Why Religious Freedom Should Matter to Absolutely Everyone
by Mikel Del Rosario
Religious Freedom in a Pluralistic Society
Why should religious freedom matter to everyone? Because the value we put on religious liberty shows how much we really care about freedom. If you’re going to be able to work for the common good—with people from all sorts of backgrounds—the law has got to protect your freedom to live by your convictions.
But what is religious freedom? Religious freedom is a civil right that comes from God, not the government. Why should it matter even to people who aren’t religious? Because religious freedom upholds freedom of conscience for both religious and non-religious people.
What is Religious Freedom?
Religious freedom is a civil right which doesn’t ultimately come from the government. The founders of our nation knew this. All they did was recognize the rights God already gave us. That’s why they wrote The First Amendment to the U.S. Constitution–to protect our intrinsic rights from being infringed upon by the federal government.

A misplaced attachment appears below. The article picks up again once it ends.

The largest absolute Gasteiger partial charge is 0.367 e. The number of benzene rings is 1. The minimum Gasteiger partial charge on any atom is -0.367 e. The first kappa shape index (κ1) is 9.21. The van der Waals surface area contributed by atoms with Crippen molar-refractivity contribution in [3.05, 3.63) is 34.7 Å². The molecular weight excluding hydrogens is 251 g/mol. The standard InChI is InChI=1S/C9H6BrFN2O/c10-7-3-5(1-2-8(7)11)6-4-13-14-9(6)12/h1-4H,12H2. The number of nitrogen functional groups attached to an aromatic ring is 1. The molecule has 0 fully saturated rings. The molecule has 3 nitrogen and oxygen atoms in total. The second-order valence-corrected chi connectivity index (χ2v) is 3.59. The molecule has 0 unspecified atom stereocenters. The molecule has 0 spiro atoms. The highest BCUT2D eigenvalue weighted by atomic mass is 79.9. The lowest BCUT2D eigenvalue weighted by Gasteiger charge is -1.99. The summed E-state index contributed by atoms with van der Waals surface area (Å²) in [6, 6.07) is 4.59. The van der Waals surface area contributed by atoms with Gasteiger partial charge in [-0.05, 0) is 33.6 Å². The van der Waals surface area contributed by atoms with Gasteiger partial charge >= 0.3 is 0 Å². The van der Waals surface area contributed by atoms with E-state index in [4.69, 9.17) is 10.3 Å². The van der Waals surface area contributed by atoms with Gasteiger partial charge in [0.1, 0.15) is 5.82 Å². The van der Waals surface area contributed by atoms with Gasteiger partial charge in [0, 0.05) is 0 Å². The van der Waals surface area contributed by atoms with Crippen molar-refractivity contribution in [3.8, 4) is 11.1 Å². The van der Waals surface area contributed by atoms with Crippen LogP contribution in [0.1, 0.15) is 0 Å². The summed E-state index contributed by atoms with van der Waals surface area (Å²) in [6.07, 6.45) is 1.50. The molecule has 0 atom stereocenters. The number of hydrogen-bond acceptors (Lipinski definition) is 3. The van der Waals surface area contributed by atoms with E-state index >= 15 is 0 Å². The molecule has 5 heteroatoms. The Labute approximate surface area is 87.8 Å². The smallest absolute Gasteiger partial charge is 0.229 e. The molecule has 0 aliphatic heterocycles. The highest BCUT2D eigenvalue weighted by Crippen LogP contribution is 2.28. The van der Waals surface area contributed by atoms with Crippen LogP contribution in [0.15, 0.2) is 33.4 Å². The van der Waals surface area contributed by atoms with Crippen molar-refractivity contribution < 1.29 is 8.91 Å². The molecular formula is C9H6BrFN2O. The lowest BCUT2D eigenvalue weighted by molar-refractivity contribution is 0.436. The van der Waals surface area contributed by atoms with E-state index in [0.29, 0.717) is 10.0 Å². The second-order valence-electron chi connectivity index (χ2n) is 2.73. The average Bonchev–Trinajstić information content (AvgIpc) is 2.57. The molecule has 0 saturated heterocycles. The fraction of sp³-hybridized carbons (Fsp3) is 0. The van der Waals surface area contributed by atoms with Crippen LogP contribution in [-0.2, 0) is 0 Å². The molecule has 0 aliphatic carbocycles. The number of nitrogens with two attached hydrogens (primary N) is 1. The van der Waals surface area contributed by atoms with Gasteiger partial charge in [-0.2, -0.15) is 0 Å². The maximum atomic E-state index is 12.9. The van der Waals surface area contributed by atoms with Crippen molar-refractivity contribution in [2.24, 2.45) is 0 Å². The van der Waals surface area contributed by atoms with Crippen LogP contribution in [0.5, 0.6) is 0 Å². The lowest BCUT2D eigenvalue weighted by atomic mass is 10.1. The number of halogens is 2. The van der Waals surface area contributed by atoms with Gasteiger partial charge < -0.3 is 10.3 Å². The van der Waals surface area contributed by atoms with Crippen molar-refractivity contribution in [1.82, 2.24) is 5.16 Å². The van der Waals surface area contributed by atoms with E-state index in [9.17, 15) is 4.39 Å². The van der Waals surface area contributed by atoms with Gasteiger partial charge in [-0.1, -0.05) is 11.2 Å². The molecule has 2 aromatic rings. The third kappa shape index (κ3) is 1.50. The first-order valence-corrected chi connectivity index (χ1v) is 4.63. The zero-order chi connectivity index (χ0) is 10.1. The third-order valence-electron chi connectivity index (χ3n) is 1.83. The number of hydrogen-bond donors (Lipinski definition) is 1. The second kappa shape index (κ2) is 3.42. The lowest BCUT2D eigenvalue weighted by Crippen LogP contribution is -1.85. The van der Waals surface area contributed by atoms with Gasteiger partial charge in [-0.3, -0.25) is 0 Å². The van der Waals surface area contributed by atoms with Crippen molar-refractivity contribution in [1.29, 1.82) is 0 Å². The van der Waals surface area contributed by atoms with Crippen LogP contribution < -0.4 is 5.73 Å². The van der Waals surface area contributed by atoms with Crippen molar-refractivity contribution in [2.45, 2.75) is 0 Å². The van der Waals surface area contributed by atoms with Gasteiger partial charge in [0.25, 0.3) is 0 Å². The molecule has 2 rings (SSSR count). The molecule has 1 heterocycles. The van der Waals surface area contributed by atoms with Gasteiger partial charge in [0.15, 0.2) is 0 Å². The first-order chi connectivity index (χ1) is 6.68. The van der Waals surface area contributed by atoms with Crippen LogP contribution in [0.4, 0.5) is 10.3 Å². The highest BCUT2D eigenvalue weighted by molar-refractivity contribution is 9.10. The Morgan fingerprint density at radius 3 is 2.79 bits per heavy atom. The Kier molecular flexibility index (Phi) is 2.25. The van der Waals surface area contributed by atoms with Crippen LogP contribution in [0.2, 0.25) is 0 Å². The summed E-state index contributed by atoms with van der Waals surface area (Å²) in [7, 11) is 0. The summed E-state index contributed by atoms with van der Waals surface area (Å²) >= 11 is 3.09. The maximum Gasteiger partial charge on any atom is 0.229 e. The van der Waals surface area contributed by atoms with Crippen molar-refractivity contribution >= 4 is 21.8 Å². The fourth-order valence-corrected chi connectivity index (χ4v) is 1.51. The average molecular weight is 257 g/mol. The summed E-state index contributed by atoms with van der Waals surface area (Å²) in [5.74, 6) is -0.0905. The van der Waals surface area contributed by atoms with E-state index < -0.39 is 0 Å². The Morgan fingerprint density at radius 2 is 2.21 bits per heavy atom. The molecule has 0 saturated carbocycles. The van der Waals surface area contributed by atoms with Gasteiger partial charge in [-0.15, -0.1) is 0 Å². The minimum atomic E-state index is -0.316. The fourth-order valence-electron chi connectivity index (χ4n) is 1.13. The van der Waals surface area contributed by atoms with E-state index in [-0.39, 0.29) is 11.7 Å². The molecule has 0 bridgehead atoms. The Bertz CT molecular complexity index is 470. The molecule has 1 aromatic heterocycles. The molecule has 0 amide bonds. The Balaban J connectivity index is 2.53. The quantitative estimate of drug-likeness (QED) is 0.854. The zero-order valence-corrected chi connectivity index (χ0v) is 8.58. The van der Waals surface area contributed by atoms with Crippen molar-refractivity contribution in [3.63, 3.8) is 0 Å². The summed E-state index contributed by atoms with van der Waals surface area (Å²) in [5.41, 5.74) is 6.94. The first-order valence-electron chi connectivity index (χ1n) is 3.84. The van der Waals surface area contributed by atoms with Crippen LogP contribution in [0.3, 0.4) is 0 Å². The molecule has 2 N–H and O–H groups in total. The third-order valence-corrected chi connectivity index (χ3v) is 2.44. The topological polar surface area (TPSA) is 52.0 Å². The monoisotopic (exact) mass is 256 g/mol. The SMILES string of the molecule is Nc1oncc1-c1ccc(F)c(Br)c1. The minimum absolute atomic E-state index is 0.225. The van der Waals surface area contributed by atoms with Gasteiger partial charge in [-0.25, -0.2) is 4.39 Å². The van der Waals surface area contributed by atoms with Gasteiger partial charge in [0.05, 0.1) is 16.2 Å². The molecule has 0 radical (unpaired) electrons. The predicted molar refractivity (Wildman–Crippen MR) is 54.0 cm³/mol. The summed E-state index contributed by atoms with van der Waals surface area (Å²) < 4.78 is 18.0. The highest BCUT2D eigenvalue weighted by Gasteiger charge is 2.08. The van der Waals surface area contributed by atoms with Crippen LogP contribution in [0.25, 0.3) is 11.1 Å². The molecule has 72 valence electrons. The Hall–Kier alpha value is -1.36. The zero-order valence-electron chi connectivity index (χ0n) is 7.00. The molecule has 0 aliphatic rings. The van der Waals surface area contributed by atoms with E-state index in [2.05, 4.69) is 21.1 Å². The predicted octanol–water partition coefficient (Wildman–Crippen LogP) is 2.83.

Having religious freedom doesn’t just mean you have the right to believe certain religious claims are true. It also means having the freedom to live according to your convictions in everyday life–not just while you’re sitting in your house or in church. Our founders said no government had the right to take religious freedom away. That’s what the opening section of the Declaration of Independence is all about. The idea that God, not the government, grants us religious freedom is one of the key ideas our system of government was built on.
So, religious freedom means the right to both believe and act on our beliefs in society. But how does the law relate to the freedoms of our non-religious friends and neighbors?
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